Some investors attempt to determine whether the market's mood is bullish or bearish by monitoring changes in market sentiment. Unlike more traditional methods such as technical analysis, investor sentiment usually refers to the aggregate attitude towards Boeing in the overall investment community. So, suppose investors can accurately measure the market's sentiment. In that case, they can use it for their benefit. For example, some tools to gauge market sentiment could be utilized using contrarian indexes, Boeing's short interest history, or implied volatility extrapolated from Boeing options trading.

Pair Trading with Boeing

One of the main advantages of trading using pair correlations is that every trade hedges away some risk. Because there are two separate transactions required, even if Boeing position performs unexpectedly, the other equity can make up some of the losses. Pair trading also minimizes risk from directional movements in the market. For example, if an entire industry or sector drops because of unexpected headlines, the short position in Boeing will appreciate offsetting losses from the drop in the long position's value.

Moving together with Boeing

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Moving against Boeing

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The ability to find closely correlated positions to Boeing could be a great tool in your tax-loss harvesting strategies, allowing investors a quick way to find a similar-enough asset to replace Boeing when you sell it. If you don't do this, your portfolio allocation will be skewed against your target asset allocation. So, investors can't just sell and buy back Boeing - that would be a violation of the tax code under the "wash sale" rule, and this is why you need to find a similar enough asset and use the proceeds from selling Boeing Company to buy it.
The correlation of Boeing is a statistical measure of how it moves in relation to other equities. This measure is expressed in what is known as the correlation coefficient, which ranges between -1 and +1. A perfect positive correlation (i.e., a correlation coefficient of +1) implies that as Boeing moves, either up or down, the other security will move in the same direction. Alternatively, perfect negative correlation means that if Boeing Company moves in either direction, the perfectly negatively correlated security will move in the opposite direction. If the correlation is 0, the equities are not correlated; they are entirely random. A correlation greater than 0.8 is generally described as strong, whereas a correlation less than 0.5 is generally considered weak.
Correlation analysis and pair trading evaluation for Boeing can also be used as hedging techniques within a particular sector or industry or even over random equities to generate a better risk-adjusted return on your portfolios.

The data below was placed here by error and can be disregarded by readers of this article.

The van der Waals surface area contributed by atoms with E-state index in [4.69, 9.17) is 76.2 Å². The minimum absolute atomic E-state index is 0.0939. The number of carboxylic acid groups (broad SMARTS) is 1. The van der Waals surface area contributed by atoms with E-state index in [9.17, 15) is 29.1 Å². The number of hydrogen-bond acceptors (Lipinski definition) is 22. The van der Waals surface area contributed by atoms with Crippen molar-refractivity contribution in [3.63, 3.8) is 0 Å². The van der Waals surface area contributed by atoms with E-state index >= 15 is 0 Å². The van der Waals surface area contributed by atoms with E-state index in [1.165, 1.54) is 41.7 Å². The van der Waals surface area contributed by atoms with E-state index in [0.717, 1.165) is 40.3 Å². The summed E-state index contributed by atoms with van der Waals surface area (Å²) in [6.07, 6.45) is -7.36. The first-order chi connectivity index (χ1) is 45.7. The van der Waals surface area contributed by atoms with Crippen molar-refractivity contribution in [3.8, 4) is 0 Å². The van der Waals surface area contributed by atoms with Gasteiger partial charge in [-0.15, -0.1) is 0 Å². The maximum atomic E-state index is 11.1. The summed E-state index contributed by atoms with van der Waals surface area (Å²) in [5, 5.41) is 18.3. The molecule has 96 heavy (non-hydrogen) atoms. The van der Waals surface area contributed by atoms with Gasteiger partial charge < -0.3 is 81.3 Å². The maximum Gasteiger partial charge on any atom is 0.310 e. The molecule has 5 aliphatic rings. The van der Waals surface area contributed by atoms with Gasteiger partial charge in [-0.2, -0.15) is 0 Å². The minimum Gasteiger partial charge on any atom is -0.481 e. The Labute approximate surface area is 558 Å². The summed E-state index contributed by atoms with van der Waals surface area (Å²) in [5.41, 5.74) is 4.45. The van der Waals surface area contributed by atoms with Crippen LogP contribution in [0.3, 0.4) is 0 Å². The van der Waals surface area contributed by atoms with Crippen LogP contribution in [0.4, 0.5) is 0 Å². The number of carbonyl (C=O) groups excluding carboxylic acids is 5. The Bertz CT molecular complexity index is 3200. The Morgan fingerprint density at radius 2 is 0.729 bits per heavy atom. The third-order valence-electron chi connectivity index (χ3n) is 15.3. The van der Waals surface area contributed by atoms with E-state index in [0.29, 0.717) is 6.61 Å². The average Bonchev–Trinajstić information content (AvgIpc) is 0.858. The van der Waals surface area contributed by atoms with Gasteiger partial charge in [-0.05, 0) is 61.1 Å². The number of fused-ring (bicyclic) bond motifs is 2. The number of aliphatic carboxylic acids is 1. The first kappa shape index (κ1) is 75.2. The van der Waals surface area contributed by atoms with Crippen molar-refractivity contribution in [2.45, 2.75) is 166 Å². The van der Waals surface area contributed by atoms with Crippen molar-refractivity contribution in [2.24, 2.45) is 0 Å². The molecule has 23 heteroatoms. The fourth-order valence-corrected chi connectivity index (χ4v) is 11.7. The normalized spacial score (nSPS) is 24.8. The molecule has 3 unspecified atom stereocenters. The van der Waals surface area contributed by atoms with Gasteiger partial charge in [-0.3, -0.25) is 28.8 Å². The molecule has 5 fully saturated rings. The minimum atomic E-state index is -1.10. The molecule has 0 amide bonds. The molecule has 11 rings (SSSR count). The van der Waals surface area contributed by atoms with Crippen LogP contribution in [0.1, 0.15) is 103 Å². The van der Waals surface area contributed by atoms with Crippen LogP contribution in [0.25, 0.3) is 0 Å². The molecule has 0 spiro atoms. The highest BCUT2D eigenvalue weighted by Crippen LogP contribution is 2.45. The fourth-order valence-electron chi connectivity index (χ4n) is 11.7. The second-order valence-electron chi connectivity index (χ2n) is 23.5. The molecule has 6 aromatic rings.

Pair CorrelationCorrelation Matching
Continue to Trending Equities. Note that the Boeing Company information on this page should be used as a complementary analysis to other Boeing's statistical models used to find the right mix of equity instruments to add to your existing portfolios or create a brand new portfolio. You can also try Portfolio File Import module to quickly import all of your third-party portfolios from your local drive in csv format.

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Is Boeing's industry expected to grow? Or is there an opportunity to expand the business' product line in the future? Factors like these will boost the valuation of Boeing. If investors know Boeing will grow in the future, the company's valuation will be higher. The financial industry is built on trying to define current growth potential and future valuation accurately. All the valuation information about Boeing listed above have to be considered, but the key to understanding future value is determining which factors weigh more heavily than others.
Quarterly Earnings Growth YOY
-0.68
Market Capitalization
98 B
Quarterly Revenue Growth YOY
-0.019
Return On Assets
-0.0085
The market value of Boeing Company is measured differently than its book value, which is the value of Boeing that is recorded on the company's balance sheet. Investors also form their own opinion of Boeing's value that differs from its market value or its book value, called intrinsic value, which is Boeing's true underlying value. Investors use various methods to calculate intrinsic value and buy a stock when its market value falls below its intrinsic value. Because Boeing's market value can be influenced by many factors that don't directly affect Boeing's underlying business (such as a pandemic or basic market pessimism), market value can vary widely from intrinsic value.
Please note, there is a significant difference between Boeing's value and its price as these two are different measures arrived at by different means. Investors typically determine Boeing value by looking at such factors as earnings, sales, fundamental and technical indicators, competition as well as analyst projections. However, Boeing's price is the amount at which it trades on the open market and represents the number that a seller and buyer find agreeable to each party.